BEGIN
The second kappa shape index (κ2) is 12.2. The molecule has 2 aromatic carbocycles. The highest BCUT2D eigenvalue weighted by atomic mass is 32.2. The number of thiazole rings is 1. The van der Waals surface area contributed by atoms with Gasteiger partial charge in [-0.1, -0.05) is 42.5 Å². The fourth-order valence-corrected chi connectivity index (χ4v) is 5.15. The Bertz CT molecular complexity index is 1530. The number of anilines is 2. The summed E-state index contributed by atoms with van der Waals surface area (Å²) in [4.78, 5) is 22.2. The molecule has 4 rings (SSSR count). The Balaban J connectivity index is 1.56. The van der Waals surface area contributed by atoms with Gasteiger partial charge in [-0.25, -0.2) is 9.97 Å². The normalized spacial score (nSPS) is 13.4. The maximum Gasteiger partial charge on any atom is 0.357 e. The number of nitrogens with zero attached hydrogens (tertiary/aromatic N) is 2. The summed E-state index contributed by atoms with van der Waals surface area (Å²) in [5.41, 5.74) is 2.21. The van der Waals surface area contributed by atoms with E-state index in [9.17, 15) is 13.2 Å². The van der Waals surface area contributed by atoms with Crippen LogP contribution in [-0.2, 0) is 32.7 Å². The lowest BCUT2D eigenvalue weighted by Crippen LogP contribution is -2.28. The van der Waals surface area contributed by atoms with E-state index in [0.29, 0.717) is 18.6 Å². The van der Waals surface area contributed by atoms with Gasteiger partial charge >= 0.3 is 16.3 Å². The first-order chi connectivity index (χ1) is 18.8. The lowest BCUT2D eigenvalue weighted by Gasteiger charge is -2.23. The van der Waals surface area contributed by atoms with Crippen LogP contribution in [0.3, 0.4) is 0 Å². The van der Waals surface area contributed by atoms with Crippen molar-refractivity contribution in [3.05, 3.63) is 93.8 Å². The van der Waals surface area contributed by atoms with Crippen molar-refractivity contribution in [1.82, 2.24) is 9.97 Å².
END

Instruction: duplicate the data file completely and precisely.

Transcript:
The second kappa shape index (κ2) is 12.2. The molecule has 2 aromatic carbocycles. The highest BCUT2D eigenvalue weighted by atomic mass is 32.2. The number of thiazole rings is 1. The van der Waals surface area contributed by atoms with Gasteiger partial charge in [-0.1, -0.05) is 42.5 Å². The fourth-order valence-corrected chi connectivity index (χ4v) is 5.15. The Bertz CT molecular complexity index is 1530. The number of anilines is 2. The summed E-state index contributed by atoms with van der Waals surface area (Å²) in [4.78, 5) is 22.2. The molecule has 4 rings (SSSR count). The Balaban J connectivity index is 1.56. The van der Waals surface area contributed by atoms with Gasteiger partial charge in [-0.25, -0.2) is 9.97 Å². The normalized spacial score (nSPS) is 13.4. The maximum Gasteiger partial charge on any atom is 0.357 e. The number of nitrogens with zero attached hydrogens (tertiary/aromatic N) is 2. The summed E-state index contributed by atoms with van der Waals surface area (Å²) in [5.41, 5.74) is 2.21. The van der Waals surface area contributed by atoms with E-state index in [9.17, 15) is 13.2 Å². The van der Waals surface area contributed by atoms with Crippen LogP contribution in [-0.2, 0) is 32.7 Å². The lowest BCUT2D eigenvalue weighted by Crippen LogP contribution is -2.28. The van der Waals surface area contributed by atoms with E-state index in [0.29, 0.717) is 18.6 Å². The van der Waals surface area contributed by atoms with Gasteiger partial charge >= 0.3 is 16.3 Å². The first-order chi connectivity index (χ1) is 18.8. The lowest BCUT2D eigenvalue weighted by Gasteiger charge is -2.23. The van der Waals surface area contributed by atoms with Crippen LogP contribution in [0.3, 0.4) is 0 Å². The van der Waals surface area contributed by atoms with Crippen molar-refractivity contribution in [3.05, 3.63) is 93.8 Å². The van der Waals surface area contributed by atoms with Crippen molar-refractivity contribution in [1.82, 2.24) is 9.97 Å².